Chesshyre M, Ridout D, Hashimoto Y, Ookubo Y, Torelli S, Maresh K, Ricotti V, Abbott L, Gupta VA, Main M, Ferrari G, Kowala A, Lin YY, Tedesco FS, Scoto M, Baranello G, Manzur A, Aoki Y, Muntoni F.
J Cachexia Sarcopenia Muscle. 2022 Apr;13(2):1360-1372. doi: 10.1002/jcsm.12914. Epub 2022 Jan 26. PMID: 35083887; PMCID: PMC8977977.
Duchenne muscular dystrophy (DMD) is a genetic disorder characterized by progressive muscle weakness. The primary cause of DMD is the absence or deficiency of a protein called dystrophin. However, there are multiple isoforms of the dystrophin protein, mostly or exclusively produced in the brain, and their specific roles in motor function have never been studied.
The paper titled “Investigating the Role of Dystrophin Isoform Deficiency in Motor Function in Duchenne Muscular Dystrophy” explores how different mutations in the dystrophin gene which affects in a different way the brain dystrophin isoforms, contribute to motor function in individuals with DMD.
The team identified first different group of boys with DMD whose DMD mutation was expected to impact on only one isoform produced in brain; or 2 isoforms, or three isoforms. They then went on to correlate the site of the dystrophin mutation with the motor skills.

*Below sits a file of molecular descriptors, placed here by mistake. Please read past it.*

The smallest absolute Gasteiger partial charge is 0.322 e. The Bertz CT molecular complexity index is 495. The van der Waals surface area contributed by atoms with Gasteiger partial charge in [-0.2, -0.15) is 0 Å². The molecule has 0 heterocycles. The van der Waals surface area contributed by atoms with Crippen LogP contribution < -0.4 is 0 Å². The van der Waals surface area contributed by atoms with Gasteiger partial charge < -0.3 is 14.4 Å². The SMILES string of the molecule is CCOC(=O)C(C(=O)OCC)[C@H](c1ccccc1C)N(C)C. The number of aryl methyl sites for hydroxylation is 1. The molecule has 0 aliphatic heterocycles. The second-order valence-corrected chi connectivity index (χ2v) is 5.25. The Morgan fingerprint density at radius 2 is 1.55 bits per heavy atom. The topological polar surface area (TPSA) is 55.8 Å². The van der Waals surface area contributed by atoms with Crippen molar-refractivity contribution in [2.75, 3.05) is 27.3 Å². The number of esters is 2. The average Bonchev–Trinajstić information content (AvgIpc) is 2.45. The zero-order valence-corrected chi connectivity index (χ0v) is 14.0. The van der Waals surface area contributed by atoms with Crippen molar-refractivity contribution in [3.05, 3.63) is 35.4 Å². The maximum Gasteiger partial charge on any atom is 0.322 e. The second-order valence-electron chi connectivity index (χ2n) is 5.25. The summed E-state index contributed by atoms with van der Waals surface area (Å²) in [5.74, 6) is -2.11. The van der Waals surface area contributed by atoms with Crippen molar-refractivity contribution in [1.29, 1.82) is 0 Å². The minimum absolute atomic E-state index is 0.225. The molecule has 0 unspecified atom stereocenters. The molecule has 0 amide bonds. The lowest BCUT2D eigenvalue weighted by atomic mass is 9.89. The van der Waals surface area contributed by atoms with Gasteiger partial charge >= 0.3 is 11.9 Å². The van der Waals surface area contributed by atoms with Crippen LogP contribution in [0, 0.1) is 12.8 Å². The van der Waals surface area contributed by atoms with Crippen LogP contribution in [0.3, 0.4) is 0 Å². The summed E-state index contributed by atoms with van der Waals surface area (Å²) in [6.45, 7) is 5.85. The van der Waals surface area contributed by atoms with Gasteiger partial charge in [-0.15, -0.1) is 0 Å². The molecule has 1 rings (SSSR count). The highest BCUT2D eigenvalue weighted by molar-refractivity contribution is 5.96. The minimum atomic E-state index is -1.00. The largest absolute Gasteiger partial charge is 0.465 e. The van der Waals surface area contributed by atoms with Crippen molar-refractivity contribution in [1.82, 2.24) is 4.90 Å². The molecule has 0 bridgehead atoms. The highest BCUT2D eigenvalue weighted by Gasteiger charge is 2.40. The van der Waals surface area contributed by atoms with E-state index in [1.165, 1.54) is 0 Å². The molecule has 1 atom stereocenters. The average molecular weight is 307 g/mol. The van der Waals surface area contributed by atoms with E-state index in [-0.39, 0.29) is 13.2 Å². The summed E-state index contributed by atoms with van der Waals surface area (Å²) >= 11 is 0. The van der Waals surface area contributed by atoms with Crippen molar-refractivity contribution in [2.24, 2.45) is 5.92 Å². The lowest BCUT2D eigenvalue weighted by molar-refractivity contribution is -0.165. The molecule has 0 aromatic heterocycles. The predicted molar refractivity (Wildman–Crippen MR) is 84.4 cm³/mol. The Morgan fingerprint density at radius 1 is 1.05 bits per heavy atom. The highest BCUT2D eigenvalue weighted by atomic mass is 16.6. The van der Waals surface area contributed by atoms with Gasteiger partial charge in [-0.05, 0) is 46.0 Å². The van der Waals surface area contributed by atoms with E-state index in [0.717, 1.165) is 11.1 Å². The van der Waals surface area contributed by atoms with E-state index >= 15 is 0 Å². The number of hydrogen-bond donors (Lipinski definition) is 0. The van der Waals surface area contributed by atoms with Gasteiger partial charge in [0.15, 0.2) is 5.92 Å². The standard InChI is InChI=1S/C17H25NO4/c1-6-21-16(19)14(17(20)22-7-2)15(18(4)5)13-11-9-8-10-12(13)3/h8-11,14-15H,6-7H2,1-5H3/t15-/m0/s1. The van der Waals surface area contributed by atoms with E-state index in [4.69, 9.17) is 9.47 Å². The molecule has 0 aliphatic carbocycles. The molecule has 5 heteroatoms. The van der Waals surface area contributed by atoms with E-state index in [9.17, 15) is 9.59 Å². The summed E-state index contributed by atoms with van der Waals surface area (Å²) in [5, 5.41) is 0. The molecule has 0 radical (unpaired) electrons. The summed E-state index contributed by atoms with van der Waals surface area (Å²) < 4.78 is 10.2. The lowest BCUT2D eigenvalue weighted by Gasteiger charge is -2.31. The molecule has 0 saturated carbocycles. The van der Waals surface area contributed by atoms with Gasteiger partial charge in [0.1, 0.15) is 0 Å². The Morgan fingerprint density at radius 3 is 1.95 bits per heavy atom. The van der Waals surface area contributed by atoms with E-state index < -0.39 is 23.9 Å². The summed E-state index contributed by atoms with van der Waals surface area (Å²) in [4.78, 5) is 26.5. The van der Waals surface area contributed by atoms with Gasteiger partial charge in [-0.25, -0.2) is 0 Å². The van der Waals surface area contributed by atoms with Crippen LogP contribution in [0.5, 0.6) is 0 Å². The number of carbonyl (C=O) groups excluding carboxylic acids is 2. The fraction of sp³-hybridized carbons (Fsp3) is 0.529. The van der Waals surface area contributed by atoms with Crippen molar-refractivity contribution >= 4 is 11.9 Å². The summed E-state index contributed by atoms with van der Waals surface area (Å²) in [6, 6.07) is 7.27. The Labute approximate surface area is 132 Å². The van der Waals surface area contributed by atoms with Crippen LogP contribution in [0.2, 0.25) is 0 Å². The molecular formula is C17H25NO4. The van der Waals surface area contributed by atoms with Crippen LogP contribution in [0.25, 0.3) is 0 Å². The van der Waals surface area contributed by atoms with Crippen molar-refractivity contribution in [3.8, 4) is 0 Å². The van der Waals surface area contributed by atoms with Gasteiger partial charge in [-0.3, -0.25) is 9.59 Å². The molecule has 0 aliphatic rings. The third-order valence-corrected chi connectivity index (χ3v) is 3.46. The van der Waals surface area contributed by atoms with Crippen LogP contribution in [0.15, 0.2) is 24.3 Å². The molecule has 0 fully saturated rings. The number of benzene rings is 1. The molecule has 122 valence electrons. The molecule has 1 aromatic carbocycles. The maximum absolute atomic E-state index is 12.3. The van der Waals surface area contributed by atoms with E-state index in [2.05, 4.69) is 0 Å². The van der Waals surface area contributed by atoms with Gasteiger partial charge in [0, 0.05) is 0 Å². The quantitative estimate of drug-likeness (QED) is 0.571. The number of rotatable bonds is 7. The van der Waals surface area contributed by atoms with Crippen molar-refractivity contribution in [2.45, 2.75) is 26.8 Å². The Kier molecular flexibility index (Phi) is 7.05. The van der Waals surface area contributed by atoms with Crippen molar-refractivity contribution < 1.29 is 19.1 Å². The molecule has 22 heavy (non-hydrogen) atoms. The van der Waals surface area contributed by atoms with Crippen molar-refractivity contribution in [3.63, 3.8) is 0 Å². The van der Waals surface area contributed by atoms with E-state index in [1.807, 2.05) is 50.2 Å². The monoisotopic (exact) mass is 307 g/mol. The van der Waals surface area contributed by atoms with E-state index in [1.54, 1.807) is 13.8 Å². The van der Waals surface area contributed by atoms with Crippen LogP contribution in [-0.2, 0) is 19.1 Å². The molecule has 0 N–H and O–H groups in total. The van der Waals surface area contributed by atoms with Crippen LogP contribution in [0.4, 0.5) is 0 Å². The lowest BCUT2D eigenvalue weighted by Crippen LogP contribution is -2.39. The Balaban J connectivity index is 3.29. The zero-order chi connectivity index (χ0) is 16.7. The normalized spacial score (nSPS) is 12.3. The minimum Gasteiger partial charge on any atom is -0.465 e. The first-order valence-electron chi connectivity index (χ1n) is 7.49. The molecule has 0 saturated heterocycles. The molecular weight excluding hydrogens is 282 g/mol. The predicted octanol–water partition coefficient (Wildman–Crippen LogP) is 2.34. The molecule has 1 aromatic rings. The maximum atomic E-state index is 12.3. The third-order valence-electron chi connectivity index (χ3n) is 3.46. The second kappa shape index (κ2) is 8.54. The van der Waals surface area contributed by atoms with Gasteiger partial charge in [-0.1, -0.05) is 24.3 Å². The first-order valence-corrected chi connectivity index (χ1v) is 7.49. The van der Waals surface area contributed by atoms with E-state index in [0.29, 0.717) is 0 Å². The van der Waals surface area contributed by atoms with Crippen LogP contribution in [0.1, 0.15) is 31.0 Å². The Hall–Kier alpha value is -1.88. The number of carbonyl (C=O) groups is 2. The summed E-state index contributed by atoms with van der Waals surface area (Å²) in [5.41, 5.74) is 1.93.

The findings of the study revealed that the presence or absence of specific dystrophin isoforms in individuals with DMD clearly correlated with variations in motor function. Children only missing a single isoform had milder muscle weakness and better motor performance, while those missing all the brain isoforms were characterised by poorer motor abilities.
These results provide insights into the complex relationship between dystrophin isoforms including the isoforms present in the brain and motor function in DMD. Understanding the specific roles of different dystrophin isoforms can help explain the variability in motor abilities observed among individuals with DMD, something that we observed in the daily clinical practice.
By elucidating the connection between dystrophin isoforms produced in the brain and motor function, this study opens up possibilities for better understanding the response to therapeutic intervention DMD. These results in particular will be very important to plan therapeutic intervention especially in the very young boys with DMD as the expectation of therapeutic response might be different in different group of boys, depending on the site of their mutation and how this affects the production of the brain isoforms.
This work demonstrated for the first time a clear relationship between how brain function also controls muscle function in boys with DMD. The identification of specific brain isoforms associated with varying motor abilities provides valuable insights into the heterogeneity of the disease and offers potential avenues for targeted interventions. By better understanding the role of dystrophin isoforms, researchers can strive towards more personalized and effective treatment strategies for individuals living with DMD.